Article and Photos By Terry W. Sheely
The port rod pounds down into some serious halibut resistance at almost the exact time 30 tons of humpback whale blows through the surface splattering baitfish and sea water into the fog.
Jim Kearns quits wondering if we should pull the hook and try another spot.
We’ll give it a little longer.
It’s been that kind of morning, set anchor, drop the oozing chum tube, and just when we’ve about convinced ourselves that we’ve missed the bite a rod goes off. Some times two.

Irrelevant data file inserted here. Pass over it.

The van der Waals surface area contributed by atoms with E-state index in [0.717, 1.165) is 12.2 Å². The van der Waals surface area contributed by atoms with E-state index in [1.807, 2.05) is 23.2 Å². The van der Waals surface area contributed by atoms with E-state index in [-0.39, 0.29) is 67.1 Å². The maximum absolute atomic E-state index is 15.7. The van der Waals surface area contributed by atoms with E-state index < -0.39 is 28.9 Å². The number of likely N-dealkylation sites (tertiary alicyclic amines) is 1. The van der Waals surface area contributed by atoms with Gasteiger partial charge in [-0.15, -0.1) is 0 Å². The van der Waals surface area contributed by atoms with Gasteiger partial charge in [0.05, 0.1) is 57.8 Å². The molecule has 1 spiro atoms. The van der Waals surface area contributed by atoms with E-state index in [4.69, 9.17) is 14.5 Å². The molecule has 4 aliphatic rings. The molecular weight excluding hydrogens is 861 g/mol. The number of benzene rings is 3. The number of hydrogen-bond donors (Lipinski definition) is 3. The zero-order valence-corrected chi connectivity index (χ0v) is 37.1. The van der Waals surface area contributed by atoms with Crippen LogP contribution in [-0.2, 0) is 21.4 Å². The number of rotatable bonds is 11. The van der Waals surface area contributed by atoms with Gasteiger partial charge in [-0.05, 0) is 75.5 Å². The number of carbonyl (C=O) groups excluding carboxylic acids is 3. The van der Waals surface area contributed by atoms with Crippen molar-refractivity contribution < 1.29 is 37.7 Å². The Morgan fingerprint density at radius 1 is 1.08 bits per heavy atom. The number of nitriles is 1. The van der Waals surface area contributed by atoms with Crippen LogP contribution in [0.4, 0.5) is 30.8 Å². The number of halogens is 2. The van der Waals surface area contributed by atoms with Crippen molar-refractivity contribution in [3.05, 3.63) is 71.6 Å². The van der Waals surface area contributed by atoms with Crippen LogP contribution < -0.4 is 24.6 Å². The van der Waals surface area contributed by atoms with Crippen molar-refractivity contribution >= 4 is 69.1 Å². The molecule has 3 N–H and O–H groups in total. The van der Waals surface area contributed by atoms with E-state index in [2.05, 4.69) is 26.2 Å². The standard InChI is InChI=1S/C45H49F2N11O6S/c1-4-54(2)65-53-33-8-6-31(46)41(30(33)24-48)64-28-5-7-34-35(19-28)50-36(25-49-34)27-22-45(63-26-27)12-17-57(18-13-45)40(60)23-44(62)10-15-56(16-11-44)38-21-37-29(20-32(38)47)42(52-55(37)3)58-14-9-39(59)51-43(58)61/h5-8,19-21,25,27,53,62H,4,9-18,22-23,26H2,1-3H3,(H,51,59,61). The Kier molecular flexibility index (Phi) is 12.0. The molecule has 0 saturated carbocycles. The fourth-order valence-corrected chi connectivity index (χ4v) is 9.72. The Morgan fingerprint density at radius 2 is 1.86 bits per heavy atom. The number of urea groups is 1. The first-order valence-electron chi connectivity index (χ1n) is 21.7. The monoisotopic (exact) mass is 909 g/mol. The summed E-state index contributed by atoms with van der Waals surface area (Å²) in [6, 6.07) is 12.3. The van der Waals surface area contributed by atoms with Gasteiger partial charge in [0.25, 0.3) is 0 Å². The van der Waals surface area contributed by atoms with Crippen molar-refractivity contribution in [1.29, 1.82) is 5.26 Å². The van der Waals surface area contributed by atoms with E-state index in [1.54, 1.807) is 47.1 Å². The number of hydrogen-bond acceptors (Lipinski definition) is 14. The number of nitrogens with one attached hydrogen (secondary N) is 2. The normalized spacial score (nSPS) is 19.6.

Yesterday it was lights out. Find a cloud of baitfish, anchor, drop, work the baits, let ‘em eat, hit ‘em and hang-on—more than a dozen halibut to the boat from water less than 200 feet deep, a winter’s supply of true cod for the fish-and-chip section in my freezer, a couple of silver salmon mixed into the pinks we were catching for halibut bait, sweet fillets from rockfish, and an odd little bait thief, a Ronquil or searcher, that our guide calls ‘blue-eyed ladies.”
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